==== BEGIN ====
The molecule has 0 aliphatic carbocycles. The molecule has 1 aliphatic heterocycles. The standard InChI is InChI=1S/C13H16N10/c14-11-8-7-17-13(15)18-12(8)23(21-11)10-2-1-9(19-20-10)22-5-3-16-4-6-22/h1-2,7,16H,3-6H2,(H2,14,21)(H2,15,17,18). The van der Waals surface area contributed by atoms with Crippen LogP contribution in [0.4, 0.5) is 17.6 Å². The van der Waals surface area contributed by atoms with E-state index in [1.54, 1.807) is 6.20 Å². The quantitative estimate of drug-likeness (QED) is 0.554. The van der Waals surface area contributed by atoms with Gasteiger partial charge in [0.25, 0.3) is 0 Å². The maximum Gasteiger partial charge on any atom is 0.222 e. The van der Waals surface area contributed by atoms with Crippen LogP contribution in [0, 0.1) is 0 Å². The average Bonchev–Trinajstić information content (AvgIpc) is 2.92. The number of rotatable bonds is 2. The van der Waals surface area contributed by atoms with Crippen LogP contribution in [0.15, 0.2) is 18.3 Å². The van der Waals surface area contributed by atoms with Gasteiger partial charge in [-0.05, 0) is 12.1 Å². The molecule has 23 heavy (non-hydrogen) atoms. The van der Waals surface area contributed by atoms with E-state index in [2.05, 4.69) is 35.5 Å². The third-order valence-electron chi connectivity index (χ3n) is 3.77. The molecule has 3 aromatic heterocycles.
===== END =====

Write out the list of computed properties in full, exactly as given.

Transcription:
The molecule has 0 aliphatic carbocycles. The molecule has 1 aliphatic heterocycles. The standard InChI is InChI=1S/C13H16N10/c14-11-8-7-17-13(15)18-12(8)23(21-11)10-2-1-9(19-20-10)22-5-3-16-4-6-22/h1-2,7,16H,3-6H2,(H2,14,21)(H2,15,17,18). The van der Waals surface area contributed by atoms with Crippen LogP contribution in [0.4, 0.5) is 17.6 Å². The van der Waals surface area contributed by atoms with E-state index in [1.54, 1.807) is 6.20 Å². The quantitative estimate of drug-likeness (QED) is 0.554. The van der Waals surface area contributed by atoms with Gasteiger partial charge in [0.25, 0.3) is 0 Å². The maximum Gasteiger partial charge on any atom is 0.222 e. The van der Waals surface area contributed by atoms with Crippen LogP contribution in [0, 0.1) is 0 Å². The average Bonchev–Trinajstić information content (AvgIpc) is 2.92. The number of rotatable bonds is 2. The van der Waals surface area contributed by atoms with Crippen LogP contribution in [0.15, 0.2) is 18.3 Å². The van der Waals surface area contributed by atoms with Gasteiger partial charge in [-0.05, 0) is 12.1 Å². The molecule has 23 heavy (non-hydrogen) atoms. The van der Waals surface area contributed by atoms with E-state index in [2.05, 4.69) is 35.5 Å². The third-order valence-electron chi connectivity index (χ3n) is 3.77. The molecule has 3 aromatic heterocycles.